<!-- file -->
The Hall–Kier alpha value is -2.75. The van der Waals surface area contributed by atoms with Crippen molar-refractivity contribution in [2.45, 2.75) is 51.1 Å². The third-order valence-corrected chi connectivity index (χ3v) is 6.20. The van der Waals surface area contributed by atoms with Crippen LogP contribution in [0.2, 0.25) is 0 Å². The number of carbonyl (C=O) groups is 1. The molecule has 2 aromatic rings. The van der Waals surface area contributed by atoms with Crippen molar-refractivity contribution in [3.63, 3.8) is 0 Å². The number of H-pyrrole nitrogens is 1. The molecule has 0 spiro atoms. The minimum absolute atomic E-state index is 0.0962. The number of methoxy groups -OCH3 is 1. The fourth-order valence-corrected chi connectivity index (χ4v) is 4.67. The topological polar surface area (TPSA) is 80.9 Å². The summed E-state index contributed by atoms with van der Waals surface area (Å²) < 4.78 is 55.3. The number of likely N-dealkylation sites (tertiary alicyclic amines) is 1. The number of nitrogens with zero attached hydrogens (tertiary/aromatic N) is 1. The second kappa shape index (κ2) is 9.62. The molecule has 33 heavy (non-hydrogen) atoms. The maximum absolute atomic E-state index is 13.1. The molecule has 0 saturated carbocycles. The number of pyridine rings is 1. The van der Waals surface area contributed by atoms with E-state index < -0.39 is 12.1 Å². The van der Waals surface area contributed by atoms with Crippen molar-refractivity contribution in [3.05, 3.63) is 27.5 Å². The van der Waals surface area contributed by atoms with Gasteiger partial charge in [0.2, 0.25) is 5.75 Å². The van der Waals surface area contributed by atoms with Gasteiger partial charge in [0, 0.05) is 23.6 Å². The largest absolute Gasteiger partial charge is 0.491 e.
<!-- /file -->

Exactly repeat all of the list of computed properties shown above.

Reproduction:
The Hall–Kier alpha value is -2.75. The van der Waals surface area contributed by atoms with Crippen molar-refractivity contribution in [2.45, 2.75) is 51.1 Å². The third-order valence-corrected chi connectivity index (χ3v) is 6.20. The van der Waals surface area contributed by atoms with Crippen LogP contribution in [0.2, 0.25) is 0 Å². The number of carbonyl (C=O) groups is 1. The molecule has 2 aromatic rings. The van der Waals surface area contributed by atoms with Crippen molar-refractivity contribution in [3.63, 3.8) is 0 Å². The number of H-pyrrole nitrogens is 1. The molecule has 0 spiro atoms. The minimum absolute atomic E-state index is 0.0962. The number of methoxy groups -OCH3 is 1. The fourth-order valence-corrected chi connectivity index (χ4v) is 4.67. The topological polar surface area (TPSA) is 80.9 Å². The summed E-state index contributed by atoms with van der Waals surface area (Å²) < 4.78 is 55.3. The number of likely N-dealkylation sites (tertiary alicyclic amines) is 1. The number of nitrogens with zero attached hydrogens (tertiary/aromatic N) is 1. The second kappa shape index (κ2) is 9.62. The molecule has 33 heavy (non-hydrogen) atoms. The maximum absolute atomic E-state index is 13.1. The molecule has 0 saturated carbocycles. The number of pyridine rings is 1. The van der Waals surface area contributed by atoms with E-state index < -0.39 is 12.1 Å². The van der Waals surface area contributed by atoms with Crippen molar-refractivity contribution in [3.05, 3.63) is 27.5 Å². The van der Waals surface area contributed by atoms with Gasteiger partial charge in [0.2, 0.25) is 5.75 Å². The van der Waals surface area contributed by atoms with Gasteiger partial charge in [0, 0.05) is 23.6 Å². The largest absolute Gasteiger partial charge is 0.491 e.